I spent the past week taking an intensive course, called Designing and Leading Congregational Worship at Seattle Pacific Seminary. The most interesting conversations happened, of course, outside of the class. Questions were brought up on facebook around the ways that ethnic and multiethnic churches fit in to this high/low church tradition and whether or not certain forms of liturgy practiced in mainline denominations=monoculture. What value is there in these ancient forms of liturgical practice?
As an ethnic person who grew up in the United Methodist [and still remains], I’m pretty sensitive about the ways in which we tend to do church on a Sunday morning here in the United States; how liturgy, songs, etc. can feel like secret knowledge for those not on the inside. I’ve spent the past couple days reflecting on a friend’s comments about the monocultural nature of the liturgy presented in class. He pointed to the Bratcher article mentioned above, asking, Where do ethnic and multiethnic congregations fit into this identity search on the continuum of high and low, tradition and real-time?
I wonder how much our concept and practice of high and low church in our liturgy and worship is attributed to ethnicity, to denomination or to something else? Sometimes I think we associate liturgy with formulaic, rote and empty words that no longer have a place in the church of the 21st century. Of course it’s about context, but to what degree do we incorporate prayers and creeds from the early church? Who’s to say that their forms of worship are the ones we should be recalling in our settings today? What value do we find in reclaiming these practices?
As I processed this weekend, I was drawn to another article from the same source, entitled, “Word and Table: Reflections on a Theology of Worship.” The piece helped me to articulate that our liturgy is a reflection of our theology of word and table. The article is quick to point out that a service of word and table [Word, being Scripture proclaimed and Table referring to the celebration of the Eucharist] is not a form of worship. We tend to label worship as traditional/liturgical or contemporary. It is neither. It can be both, in fact. Instead, we are to think of a service of word and table as grounded in a theology of worship to reveal who God is and recall the ways God has worked in the Christian Narrative and continues to work today. It is not merely enough to remember the story. We must also confess that our identity as people of faith–as Christians–is wrapped up in this story of God’s saving acts through Israel and Jesus Christ. Through liturgy, we remember and celebrate who we are and whose we are.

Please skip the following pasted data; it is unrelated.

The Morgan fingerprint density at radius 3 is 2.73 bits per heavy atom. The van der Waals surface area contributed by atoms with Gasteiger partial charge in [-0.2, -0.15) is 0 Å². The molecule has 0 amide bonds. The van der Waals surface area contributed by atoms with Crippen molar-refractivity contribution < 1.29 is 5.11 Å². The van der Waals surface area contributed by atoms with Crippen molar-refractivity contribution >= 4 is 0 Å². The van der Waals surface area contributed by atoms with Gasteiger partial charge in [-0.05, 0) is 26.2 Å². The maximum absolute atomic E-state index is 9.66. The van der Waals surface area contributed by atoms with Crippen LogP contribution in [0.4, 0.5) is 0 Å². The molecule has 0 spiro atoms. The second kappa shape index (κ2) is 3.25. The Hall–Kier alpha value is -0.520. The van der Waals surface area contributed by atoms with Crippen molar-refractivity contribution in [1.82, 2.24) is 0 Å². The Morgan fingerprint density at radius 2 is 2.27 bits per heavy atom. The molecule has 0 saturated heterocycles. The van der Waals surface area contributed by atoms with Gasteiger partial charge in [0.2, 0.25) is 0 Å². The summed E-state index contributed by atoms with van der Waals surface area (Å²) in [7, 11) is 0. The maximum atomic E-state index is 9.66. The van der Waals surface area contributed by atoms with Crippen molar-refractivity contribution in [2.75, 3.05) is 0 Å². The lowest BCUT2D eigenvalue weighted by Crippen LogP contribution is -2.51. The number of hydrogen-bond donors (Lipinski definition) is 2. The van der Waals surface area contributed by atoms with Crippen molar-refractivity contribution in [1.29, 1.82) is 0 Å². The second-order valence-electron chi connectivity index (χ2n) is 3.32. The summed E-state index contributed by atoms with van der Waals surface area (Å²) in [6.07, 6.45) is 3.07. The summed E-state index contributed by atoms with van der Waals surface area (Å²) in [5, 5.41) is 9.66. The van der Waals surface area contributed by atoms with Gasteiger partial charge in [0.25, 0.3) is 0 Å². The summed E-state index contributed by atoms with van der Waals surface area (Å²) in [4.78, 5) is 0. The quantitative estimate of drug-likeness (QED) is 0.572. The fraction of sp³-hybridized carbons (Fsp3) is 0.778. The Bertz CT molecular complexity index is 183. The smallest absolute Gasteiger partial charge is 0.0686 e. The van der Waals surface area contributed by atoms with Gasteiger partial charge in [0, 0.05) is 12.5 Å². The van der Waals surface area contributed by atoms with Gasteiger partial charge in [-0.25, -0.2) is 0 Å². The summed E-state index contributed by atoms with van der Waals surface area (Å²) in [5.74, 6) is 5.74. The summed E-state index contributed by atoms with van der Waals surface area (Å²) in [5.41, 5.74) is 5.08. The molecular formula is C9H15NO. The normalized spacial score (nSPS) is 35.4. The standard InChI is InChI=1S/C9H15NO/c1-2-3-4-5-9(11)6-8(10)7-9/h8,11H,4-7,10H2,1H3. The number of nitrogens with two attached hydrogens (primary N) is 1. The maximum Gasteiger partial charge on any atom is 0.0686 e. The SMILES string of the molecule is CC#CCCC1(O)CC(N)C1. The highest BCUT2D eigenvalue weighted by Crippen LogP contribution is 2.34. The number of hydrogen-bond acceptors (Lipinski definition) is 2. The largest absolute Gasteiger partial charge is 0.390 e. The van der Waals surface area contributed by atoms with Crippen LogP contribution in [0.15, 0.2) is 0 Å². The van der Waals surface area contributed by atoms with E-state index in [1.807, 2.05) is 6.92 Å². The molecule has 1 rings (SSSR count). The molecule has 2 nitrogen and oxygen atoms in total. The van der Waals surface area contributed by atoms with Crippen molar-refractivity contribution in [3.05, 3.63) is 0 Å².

I’ve been thinking about this conversation so much that I decided to write the author of the article. He was kind enough to respond by saying:
…I think liturgy needs to be flexible enough to meet new contexts, and in many ways needs to be adapted to culture (icons in Africa often portray a black Jesus and Madonna). But the stability of liturgy calls us to move beyond personal preference, beyond culture, and in some sense beyond language, and learn to encounter God apart from egocentric concerns in community, which includes fathers and mothers in the Faith. That is why I think we need post-modern liturgists who can update the liturgy without losing it or abandoning it altogether.
Blessings on your journey.
So there it is. A call for leaders of the 21st Century to develop liturgy that helps the church to recall her story without abandoning it completely for its archaic language and seeming irrelevance to the contemporary church. And if you’re wondering about evangelicals going back to liturgy, I found this great blog.
What are your thoughts? Agree, disagree? Have more to add? Let’s have it.